Seed Starter Sourdough Bread
I came across this recipe a few weeks back. It talks about making a 40% hydrated starter to be left neglected for a few weeks while acid builds up and yeast permeates the starter. Later that "seed sourdough" is used as part of the bread recipe. I decided to give it a try. I made the "seed starter" three weeks ago and left it in a cool room @ at about 55F degrees. I then followed the recipe as outlined.
The crust is delicate, not too crisp but almost shatters as you cut into it; it also has a bit of a chew to it. The aroma is subtle but fragrant. The crumb is very soft and almost lacey in texture and has a "milky" quality in it's taste as well. It's a very nice bread and I'll play with this some more. I also thought this could be good way to use left over starter - to feed it to a 40% hydration and leave it for a few weeks to be added to future bakes.
The one thing that was VERY strange was that the dough skin during bulk tore with light coil folds. It was as if the structure was too weak to handle it's own weight. I'd fold it and then come back in 30 minutes to fold again but find a tear on the skin. And as bulk went on the skin would tear while doing subsequent folding. It wasn't completely falling apart, but definitely struggled. I thought perhaps to add a few percent of gluten flour to help next time I try this. It didn't proof and expand very much - maybe by 25% - I think because the structure wasn't fully there. I think "why?" has to do with the acid overload that the seed starter is providing. I know I've read the link between gluten development, starch, the development of enzyme alpha amylase and acid but don't remember how the connection all works. If someone comes across this post and knows what's going on in this bread please share - thank you!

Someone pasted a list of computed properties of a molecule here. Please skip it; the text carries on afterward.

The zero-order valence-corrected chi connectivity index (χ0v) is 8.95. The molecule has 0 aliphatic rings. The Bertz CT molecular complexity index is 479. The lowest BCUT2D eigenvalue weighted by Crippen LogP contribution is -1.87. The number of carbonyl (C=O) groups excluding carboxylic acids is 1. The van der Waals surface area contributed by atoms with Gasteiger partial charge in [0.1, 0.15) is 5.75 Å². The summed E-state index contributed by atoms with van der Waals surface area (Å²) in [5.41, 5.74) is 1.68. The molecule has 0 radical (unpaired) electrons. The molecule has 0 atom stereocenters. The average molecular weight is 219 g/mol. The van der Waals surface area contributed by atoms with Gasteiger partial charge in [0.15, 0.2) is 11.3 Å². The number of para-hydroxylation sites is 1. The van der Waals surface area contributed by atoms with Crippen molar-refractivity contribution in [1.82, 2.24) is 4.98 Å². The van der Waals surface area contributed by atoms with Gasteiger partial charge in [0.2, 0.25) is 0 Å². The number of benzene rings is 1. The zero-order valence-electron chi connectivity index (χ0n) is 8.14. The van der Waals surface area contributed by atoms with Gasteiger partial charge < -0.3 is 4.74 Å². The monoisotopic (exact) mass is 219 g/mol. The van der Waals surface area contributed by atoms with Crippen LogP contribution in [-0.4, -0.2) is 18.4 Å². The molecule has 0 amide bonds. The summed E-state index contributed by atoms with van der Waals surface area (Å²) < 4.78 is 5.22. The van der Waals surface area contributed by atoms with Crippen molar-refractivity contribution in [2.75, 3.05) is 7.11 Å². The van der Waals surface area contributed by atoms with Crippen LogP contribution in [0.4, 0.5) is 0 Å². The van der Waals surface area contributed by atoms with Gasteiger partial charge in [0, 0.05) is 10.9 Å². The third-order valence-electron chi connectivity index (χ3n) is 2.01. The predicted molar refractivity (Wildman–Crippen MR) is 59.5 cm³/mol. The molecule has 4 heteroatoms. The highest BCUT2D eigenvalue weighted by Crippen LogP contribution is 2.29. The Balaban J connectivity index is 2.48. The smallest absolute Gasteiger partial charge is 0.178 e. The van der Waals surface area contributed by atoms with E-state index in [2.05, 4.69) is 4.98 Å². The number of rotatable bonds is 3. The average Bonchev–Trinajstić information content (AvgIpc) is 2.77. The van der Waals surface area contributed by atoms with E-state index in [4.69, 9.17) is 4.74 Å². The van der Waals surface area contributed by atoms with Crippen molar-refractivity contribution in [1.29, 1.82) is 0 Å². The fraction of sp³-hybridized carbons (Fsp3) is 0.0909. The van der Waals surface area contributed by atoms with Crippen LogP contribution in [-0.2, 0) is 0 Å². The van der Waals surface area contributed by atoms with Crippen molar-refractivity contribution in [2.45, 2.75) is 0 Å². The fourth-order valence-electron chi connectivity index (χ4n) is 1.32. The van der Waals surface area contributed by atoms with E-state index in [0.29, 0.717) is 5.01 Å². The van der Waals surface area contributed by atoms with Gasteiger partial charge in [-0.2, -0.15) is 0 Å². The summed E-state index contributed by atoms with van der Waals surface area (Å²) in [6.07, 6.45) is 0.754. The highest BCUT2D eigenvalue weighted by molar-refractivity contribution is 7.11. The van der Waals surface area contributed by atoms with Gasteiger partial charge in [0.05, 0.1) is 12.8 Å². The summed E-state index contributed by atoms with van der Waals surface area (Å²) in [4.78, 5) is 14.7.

I'd encourage you to try this. There's something special going on with this bread. The French salted butter helped! :)